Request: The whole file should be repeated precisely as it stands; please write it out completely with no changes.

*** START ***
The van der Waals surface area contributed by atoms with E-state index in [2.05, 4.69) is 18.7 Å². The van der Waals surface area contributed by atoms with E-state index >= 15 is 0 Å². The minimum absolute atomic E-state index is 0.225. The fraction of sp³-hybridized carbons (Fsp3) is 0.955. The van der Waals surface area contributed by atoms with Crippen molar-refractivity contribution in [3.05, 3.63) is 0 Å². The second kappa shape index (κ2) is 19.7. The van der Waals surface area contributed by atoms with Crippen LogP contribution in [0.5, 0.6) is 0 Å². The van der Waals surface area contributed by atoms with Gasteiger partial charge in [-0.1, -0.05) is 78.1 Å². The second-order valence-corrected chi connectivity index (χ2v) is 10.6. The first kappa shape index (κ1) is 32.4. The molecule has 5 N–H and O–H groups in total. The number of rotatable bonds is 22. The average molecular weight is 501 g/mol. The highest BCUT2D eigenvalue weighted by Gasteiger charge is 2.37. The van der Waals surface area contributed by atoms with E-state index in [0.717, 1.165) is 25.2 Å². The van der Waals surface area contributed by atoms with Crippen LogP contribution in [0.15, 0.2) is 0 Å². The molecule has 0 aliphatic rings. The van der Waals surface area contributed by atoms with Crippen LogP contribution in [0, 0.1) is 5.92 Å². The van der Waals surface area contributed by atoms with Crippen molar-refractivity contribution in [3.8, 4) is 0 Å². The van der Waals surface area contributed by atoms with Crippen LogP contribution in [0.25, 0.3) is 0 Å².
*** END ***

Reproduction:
The van der Waals surface area contributed by atoms with E-state index in [2.05, 4.69) is 18.7 Å². The van der Waals surface area contributed by atoms with E-state index >= 15 is 0 Å². The minimum absolute atomic E-state index is 0.225. The fraction of sp³-hybridized carbons (Fsp3) is 0.955. The van der Waals surface area contributed by atoms with Crippen molar-refractivity contribution in [3.05, 3.63) is 0 Å². The second kappa shape index (κ2) is 19.7. The van der Waals surface area contributed by atoms with Crippen LogP contribution in [0.5, 0.6) is 0 Å². The van der Waals surface area contributed by atoms with Gasteiger partial charge in [-0.1, -0.05) is 78.1 Å². The second-order valence-corrected chi connectivity index (χ2v) is 10.6. The first kappa shape index (κ1) is 32.4. The molecule has 5 N–H and O–H groups in total. The number of rotatable bonds is 22. The average molecular weight is 501 g/mol. The highest BCUT2D eigenvalue weighted by Gasteiger charge is 2.37. The van der Waals surface area contributed by atoms with E-state index in [0.717, 1.165) is 25.2 Å². The van der Waals surface area contributed by atoms with Crippen LogP contribution in [0.15, 0.2) is 0 Å². The molecule has 0 aliphatic rings. The van der Waals surface area contributed by atoms with Crippen LogP contribution in [0, 0.1) is 5.92 Å². The van der Waals surface area contributed by atoms with Crippen molar-refractivity contribution in [3.8, 4) is 0 Å². The van der Waals surface area contributed by atoms with Crippen LogP contribution in [0.25, 0.3) is 0 Å².